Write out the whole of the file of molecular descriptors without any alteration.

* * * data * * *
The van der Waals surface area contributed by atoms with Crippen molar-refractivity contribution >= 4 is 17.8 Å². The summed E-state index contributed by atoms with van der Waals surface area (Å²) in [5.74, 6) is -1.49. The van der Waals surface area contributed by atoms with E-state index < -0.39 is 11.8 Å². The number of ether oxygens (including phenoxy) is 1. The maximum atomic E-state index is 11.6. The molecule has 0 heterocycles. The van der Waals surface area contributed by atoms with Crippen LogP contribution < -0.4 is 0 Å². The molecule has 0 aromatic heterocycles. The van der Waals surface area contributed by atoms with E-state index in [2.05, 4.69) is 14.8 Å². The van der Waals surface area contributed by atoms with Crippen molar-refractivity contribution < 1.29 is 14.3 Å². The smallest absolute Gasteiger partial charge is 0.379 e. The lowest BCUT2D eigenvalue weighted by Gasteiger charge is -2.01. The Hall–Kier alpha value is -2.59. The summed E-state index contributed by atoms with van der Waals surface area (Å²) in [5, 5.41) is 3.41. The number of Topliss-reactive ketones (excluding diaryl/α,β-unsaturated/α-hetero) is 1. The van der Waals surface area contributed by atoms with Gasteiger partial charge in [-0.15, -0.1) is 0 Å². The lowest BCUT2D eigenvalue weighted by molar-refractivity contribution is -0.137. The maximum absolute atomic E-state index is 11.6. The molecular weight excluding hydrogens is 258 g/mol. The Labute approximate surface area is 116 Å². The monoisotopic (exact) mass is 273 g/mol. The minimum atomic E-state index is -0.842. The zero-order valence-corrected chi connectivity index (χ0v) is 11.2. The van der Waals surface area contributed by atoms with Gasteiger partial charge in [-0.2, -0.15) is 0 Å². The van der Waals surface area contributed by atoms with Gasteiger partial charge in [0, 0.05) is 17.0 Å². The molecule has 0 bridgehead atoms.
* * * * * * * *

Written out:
The van der Waals surface area contributed by atoms with Crippen molar-refractivity contribution >= 4 is 17.8 Å². The summed E-state index contributed by atoms with van der Waals surface area (Å²) in [5.74, 6) is -1.49. The van der Waals surface area contributed by atoms with E-state index < -0.39 is 11.8 Å². The number of ether oxygens (including phenoxy) is 1. The maximum atomic E-state index is 11.6. The molecule has 0 heterocycles. The van der Waals surface area contributed by atoms with Crippen LogP contribution < -0.4 is 0 Å². The molecule has 0 aromatic heterocycles. The van der Waals surface area contributed by atoms with E-state index in [2.05, 4.69) is 14.8 Å². The van der Waals surface area contributed by atoms with Crippen molar-refractivity contribution < 1.29 is 14.3 Å². The smallest absolute Gasteiger partial charge is 0.379 e. The lowest BCUT2D eigenvalue weighted by Gasteiger charge is -2.01. The Hall–Kier alpha value is -2.59. The summed E-state index contributed by atoms with van der Waals surface area (Å²) in [5, 5.41) is 3.41. The number of Topliss-reactive ketones (excluding diaryl/α,β-unsaturated/α-hetero) is 1. The van der Waals surface area contributed by atoms with Gasteiger partial charge in [-0.15, -0.1) is 0 Å². The lowest BCUT2D eigenvalue weighted by molar-refractivity contribution is -0.137. The maximum absolute atomic E-state index is 11.6. The molecular weight excluding hydrogens is 258 g/mol. The Labute approximate surface area is 116 Å². The monoisotopic (exact) mass is 273 g/mol. The minimum atomic E-state index is -0.842. The zero-order valence-corrected chi connectivity index (χ0v) is 11.2. The van der Waals surface area contributed by atoms with Gasteiger partial charge in [-0.2, -0.15) is 0 Å². The van der Waals surface area contributed by atoms with Gasteiger partial charge in [0, 0.05) is 17.0 Å². The molecule has 0 bridgehead atoms.